based on second-order spectrophotometric data generated by a pH gradient flow injection
Journal of Agricultural and Food Chemistry, 52, 2479-2484.
Two widely employed antimicrobials, benzoic and sorbic acids, were simultaneously
determined in commercial orange juices employing a combination of a flow injection system
with pH gradient generation, diode array spectro photometric detection, and chemometric
processing of the recorded second-order data. Parallel factor analysis and multivariate
curve resolution-alternating least-squares were used for obtaining the spectral profiles
of sample components and concentration profiles as a function of pH, including provisions
for managing rank-deficient data sets. An appropriately designed calibration with a
nine-sample set of binary mixtures of standards, coupled to the use of the second-order
advantage offered by the applied chemometric techniques, allowed quantitation of the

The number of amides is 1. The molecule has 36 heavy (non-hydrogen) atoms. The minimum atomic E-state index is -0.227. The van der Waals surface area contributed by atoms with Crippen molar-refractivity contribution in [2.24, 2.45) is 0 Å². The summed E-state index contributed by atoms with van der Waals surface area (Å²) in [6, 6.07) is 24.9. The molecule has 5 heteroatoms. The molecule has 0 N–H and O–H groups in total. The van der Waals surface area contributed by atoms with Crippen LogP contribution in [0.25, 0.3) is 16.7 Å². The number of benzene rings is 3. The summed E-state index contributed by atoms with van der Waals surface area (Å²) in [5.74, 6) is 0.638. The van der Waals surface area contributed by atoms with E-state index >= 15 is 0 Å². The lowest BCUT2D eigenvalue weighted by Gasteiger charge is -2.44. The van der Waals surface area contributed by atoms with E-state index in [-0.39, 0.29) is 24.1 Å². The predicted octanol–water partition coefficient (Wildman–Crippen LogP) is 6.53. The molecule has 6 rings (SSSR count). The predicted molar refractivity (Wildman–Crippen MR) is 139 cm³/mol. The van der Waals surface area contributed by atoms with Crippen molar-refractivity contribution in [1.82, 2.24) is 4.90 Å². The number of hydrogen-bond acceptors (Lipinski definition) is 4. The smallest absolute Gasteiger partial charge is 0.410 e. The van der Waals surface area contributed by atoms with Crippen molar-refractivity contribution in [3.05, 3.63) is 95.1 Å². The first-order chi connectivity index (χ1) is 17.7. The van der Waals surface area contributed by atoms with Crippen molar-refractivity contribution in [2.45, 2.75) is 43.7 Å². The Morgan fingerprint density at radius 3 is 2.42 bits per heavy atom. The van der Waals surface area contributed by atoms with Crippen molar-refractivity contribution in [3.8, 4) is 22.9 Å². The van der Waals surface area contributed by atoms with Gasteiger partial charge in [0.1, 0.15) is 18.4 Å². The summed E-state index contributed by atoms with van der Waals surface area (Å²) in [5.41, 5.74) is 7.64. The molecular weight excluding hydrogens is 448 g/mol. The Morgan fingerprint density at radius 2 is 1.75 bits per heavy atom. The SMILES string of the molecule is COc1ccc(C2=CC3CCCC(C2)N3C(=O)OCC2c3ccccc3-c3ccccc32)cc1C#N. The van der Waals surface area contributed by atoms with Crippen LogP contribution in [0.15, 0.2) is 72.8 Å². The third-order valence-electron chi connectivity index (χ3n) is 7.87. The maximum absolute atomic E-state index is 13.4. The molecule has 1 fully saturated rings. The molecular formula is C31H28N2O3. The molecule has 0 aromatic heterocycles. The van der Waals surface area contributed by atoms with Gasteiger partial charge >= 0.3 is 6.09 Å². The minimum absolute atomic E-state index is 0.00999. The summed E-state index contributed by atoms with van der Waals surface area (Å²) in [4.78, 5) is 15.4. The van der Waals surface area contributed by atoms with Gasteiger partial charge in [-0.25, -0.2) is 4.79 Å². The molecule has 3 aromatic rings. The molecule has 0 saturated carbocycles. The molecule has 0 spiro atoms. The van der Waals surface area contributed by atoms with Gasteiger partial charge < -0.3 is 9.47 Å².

analytes in synthetic test samples and also in commercial orange juices, even in the
presence of unmodeled interferents (with relative prediction errors of 8.7% for benzoic
acid and 2.5% for sorbic acid). No prior separation or sample pretreatment steps were
required. The comparison of results concerning commercial samples with a laborious
reference technique yielded satisfactory statistical indicators (recoveries were 99.0%
for benzoic acid and 101.4% for sorbic acid).
Martens, H. (1980).
On the calibration of a multivariate instrument for quantitative estimation of
individual components in a mixture. In A. Höskuldsson, K. Conradsen, B.S.
Jensen, & K. Esbensen (Eds.). Symposium I Anvendt Statistik
[Symposium on Applied Statistics] (pp. 393-414). Lyngby, Denmark: Technical
University of Denmark.
Within the context of indirect calibration based on extensions of Beer's law,